Guanajuato Joins the Fight Against Land Degradation
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Guanajuato Joins the Fight Against Land Degradation

Photo by:   Markus Spiske
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Cinthya Alaniz Salazar By Cinthya Alaniz Salazar | Journalist & Industry Analyst - Mon, 08/16/2021 - 11:38

Mexico’s northern states are grappling through one of the most intense and widespread droughts of the last three decades, which has come to devastate water intensive industries like agriculture and livestock. Despite the sobering tone from the United Nation's IPCC report which warns straightforwardly: it is code red for humanity, ingenuity from three brothers in Luis de la Paz, Guanajuato, is offering the world some hope after developing a way to combat land degradation and increase soil carbon storage.   

Land degradation, the deterioration or loss of the productive capacity of soil, impacts farmlands worldwide and threatens the food security of almost 40 percent of the world's population, according to the Global Environment Facility. Globally, scientists warn that 24 billion tons of fertile soil are being lost each year and if it continues, 95 percent of the earths land surface can by degraded as early as 2050. In Mexico, more than 60 percent of farmland has been severely degraded, while an additional 30 percent is in varying stages of ecological decay due to unsustainable agricultural practices coupled with exacerbated drought conditions, says the National Institute of Statistics and Geography (INEGI).

Geographic specific data from the UN highlights that Mexico is highly vulnerable to hydro-meteorological events which can manifest as intense droughts, rain and tropical cyclones. In combination, these events threaten to exacerbate an already alarming trend in land degradation. However, Jose Flores Gonzales and his two brothers have developed new technique, called the Agroforestry Zamarripa System, to restore degraded land to productivity and enhance carbon storage using two plants commonly found in semiarid lands: agave and mesquite. These intercrops, which are adapted to arid climates, grow well under drought conditions and do not require irrigation or chemical inputs. These low-input cost crops promise to restore the ecosystem, stave off soil erosion and potentially revive agricultural communities that have fled as degradation has steady increased throughout the region.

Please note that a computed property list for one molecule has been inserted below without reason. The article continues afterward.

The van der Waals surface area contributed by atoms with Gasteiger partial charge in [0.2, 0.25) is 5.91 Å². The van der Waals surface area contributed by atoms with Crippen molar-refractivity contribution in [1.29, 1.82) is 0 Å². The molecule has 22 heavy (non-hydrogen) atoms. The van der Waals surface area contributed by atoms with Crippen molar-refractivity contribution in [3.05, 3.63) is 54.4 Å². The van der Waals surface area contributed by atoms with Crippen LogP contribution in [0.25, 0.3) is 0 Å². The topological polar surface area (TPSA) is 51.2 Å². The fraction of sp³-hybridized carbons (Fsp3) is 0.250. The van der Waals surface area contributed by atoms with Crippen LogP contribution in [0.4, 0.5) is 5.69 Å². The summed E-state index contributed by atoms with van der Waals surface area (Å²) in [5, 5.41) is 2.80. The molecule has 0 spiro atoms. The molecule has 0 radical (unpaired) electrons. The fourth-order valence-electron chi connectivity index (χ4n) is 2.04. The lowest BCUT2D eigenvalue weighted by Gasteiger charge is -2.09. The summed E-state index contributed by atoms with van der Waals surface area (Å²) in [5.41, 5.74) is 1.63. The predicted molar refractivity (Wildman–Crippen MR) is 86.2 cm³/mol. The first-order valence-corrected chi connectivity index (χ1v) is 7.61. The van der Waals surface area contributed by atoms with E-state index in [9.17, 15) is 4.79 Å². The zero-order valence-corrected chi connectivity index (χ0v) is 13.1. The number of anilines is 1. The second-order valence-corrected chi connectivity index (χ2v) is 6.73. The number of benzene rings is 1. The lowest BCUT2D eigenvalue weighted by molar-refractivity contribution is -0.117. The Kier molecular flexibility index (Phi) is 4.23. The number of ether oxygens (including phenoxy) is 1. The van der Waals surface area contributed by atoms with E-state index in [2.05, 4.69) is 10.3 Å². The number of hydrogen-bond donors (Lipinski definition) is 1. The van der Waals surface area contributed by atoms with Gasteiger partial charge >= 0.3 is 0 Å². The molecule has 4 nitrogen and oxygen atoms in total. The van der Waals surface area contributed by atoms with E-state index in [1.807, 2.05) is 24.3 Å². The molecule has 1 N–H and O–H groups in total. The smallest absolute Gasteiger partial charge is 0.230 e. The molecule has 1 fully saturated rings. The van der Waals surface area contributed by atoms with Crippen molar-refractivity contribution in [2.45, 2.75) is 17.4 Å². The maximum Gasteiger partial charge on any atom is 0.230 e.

The system plans to support the revival of these communities by redirecting farming communities towards the production of the “world’s cheapest livestock fodder,” costing just US$0.02 cents per pound, far less expensive than alfalfa and hay. Although, eventually there is room to grow beyond fodder and move into the production of more lucrative goods such as aguamiel, a popular fermented drink. Given the holistic benefits of this approach, as local farmers see the results and therefore the potential of the technique acceptance is growing among them.

The widespread application of this technique which has already restored an estimated 3,700 acres (1,500 hectares), could not only help restore Mexico’s farmland but potentially farmlands lost on a global scale, although more research is needed. Overall, in the face of overwhelming climate catastrophizes this exciting development gives hope to global farming communities, often the most vulnerable to climate change.

Photo by:   Markus Spiske

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